• Controlling contact points to prevent food impaction
  • Conservation of vital tooth structure using CADCAM restorations
3. Caries – Help, the House is on Fire!
 
What would dentistry look like if caries did not exist? Our profession has been striving for the past century to reduce the ravages of this disease with minimal success. Recent research indicates there is a rise in caries incidence in many sections of our community. As a profession, why are we struggling to manage this disease? Many of our current caries diagnostic and management protocols have been focused around a simplistic model of the disease and it is obvious we can’t simply brush and floss this disease away and simply filling cavities is not treating caries. The advent of concepts like caries management by risk assessment (CaMBRA) and an ever expanding understanding of the Biofilm disease model have lead to a rethink on how to successfully manage the disease. Bludgeoning Mother Nature into submission has proven to be unsuccessful and the successes of emerging strategies, treatment concepts and materials show the current rethink has significantly improved clinical outcomes for our patients.
 
Course Objectives:
  • What is a biofilm and what is its significance?
  • The significance of a multispecies biofilm disease model
  • What is a healthy versus a diseased biofilm?
  • Diagnosing a diseased biofilm in 30 seconds
  • Disease risk factors
  • Strategic advice for patients to help them control their disease
  • Treatment modalities to convert a diseased biofilm back to health and helping it stay that way
4. Minimal Invasion, Maximum Intervention
 
There comes a point is the management of caries, where dental damage and cavitation begin to occur. Cavities are not caries, they are simply the signs and symptoms of an uncontrolled biofilm disease. Diagnostic and treatment options are many and varied but the information they provide has to also be related to the patient’s caries risk profile. The goal is to reduce the frequency and severity of physical intervention into tooth structure. The structural integrity of a tooth is paramount to its long term survival, leading to the concept of minimal invasion of the integrity of the tooth, and maximal intervention during the early stages of the disease to prevent or minimize any damage and potentially repair or stabilize early damage without cutting the tooth. Once physical intervention is required, the goal is to contain the damage and maintain important dental anatomical structures critical to the stability of the tooth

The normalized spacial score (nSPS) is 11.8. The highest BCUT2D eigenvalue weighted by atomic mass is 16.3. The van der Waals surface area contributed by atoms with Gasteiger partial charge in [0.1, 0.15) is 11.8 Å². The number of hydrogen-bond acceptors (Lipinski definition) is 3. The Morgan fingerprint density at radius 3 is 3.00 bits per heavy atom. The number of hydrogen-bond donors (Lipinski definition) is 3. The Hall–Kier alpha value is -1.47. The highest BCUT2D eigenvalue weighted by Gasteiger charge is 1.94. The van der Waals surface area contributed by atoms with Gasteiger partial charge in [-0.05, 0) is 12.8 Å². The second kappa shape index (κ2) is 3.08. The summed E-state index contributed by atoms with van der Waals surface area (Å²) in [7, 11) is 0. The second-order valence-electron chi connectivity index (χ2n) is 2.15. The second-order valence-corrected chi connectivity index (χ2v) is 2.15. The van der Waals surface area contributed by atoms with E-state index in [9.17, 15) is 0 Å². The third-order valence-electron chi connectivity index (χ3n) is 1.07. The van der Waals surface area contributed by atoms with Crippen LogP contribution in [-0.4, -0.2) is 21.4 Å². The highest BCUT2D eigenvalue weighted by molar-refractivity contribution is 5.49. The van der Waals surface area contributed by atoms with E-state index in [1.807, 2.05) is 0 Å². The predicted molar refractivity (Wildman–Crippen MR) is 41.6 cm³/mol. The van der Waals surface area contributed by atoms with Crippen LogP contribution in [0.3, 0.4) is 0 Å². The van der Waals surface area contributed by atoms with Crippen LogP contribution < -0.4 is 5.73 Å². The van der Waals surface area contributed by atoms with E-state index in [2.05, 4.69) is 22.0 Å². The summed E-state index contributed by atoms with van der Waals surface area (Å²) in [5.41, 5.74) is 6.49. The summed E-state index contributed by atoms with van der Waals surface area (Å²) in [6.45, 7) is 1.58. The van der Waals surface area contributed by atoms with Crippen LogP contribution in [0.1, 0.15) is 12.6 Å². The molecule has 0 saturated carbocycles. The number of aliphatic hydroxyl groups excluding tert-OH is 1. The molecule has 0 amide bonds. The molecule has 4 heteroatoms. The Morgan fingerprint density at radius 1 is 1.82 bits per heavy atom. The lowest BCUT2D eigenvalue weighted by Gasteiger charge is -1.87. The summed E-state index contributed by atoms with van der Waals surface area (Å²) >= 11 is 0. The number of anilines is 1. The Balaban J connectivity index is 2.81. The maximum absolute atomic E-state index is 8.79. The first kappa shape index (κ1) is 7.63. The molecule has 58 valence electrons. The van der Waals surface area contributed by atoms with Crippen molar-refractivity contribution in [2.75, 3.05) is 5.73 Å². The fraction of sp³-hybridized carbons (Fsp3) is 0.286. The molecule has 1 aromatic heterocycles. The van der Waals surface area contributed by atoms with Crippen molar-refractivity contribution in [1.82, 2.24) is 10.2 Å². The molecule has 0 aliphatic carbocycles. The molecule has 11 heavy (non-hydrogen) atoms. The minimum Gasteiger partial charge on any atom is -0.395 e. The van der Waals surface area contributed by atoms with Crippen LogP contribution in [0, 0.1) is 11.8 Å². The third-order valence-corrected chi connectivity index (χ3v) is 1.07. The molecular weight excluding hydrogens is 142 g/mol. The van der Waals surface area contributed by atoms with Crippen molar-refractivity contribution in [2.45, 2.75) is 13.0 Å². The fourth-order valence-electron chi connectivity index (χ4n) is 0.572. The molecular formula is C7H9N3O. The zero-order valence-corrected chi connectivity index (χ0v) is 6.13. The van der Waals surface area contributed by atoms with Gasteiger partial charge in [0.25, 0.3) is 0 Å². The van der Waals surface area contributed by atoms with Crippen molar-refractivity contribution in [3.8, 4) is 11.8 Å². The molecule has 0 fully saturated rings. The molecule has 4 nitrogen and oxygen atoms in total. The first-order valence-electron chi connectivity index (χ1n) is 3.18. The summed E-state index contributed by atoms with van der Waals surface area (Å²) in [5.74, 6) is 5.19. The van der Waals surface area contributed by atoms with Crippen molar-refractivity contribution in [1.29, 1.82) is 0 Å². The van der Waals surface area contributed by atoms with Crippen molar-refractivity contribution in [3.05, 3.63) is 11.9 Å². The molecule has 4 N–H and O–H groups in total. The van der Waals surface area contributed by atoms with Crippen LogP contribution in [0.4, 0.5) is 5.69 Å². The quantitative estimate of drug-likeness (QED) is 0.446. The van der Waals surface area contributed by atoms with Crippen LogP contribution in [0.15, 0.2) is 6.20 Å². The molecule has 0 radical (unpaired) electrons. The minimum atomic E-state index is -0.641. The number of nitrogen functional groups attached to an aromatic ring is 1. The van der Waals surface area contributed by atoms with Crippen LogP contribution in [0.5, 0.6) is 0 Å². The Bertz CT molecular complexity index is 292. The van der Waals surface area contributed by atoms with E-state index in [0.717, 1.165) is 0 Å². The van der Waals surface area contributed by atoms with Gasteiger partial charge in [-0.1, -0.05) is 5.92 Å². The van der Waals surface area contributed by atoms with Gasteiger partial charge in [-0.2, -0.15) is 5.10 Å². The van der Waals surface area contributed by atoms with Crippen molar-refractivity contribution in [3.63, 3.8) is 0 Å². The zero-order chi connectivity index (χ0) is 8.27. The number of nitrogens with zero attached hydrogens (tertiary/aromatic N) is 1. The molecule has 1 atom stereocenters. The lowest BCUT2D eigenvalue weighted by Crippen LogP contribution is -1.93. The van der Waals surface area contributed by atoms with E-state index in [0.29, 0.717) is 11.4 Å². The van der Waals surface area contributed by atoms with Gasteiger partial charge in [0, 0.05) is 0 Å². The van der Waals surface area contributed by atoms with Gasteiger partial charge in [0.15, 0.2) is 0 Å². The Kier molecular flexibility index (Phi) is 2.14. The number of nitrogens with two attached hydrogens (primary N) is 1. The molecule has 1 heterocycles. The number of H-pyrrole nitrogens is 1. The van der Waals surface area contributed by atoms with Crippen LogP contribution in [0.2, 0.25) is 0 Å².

Course Objectives:
  • Learn new dental anatomy like the peripheral rim of enamel, the sub-occlusal oblique transverse ridge and the maxillary enamel web
  • How these structures impact on biomechanical function
  • How these structures modify current cavity designs to improve tooth and restoration longevity
  • How does caries detection dye really work?
  • Understand the accurate use of the DIAGNOdent and what it is really telling us
  • How is this applied to accurate tooth removal using various technologies like lasers, air-abrasion and micro-burs.
  • Learn why resins sometimes don’t stick to the tooth, particularly in fissures
  • What is the solution to unpredictable resin sealant performance?
  • Understand the demineralization/remineralization cycle and how to remineralize early white spot lesions
Dr. Graeme Milicich, NZ, lectures on minimal intervention, caries risk assessment/management, minimal intervention restorative techniques, physics and clinical applications of hard-soft tissue lasers, and E4D/CADCAM. He is a Diplomate and founding board member of WCMID, Master of the WCLI, founding Board member and honorary lifetime member of the NZIMID and recipient of WCMID Clinician of the Year Award, and WCMID Clinical Research Award. Dr Milicich has researched on the physics of Er:Cr:YSGG laser ablation and associated clinical applications. He has published internationally, and has CDs covering minimal intervention, restorative techniques, caries risk assessment/management, posterior composites, and clinical applications of Er:Cr:YSGG lasers.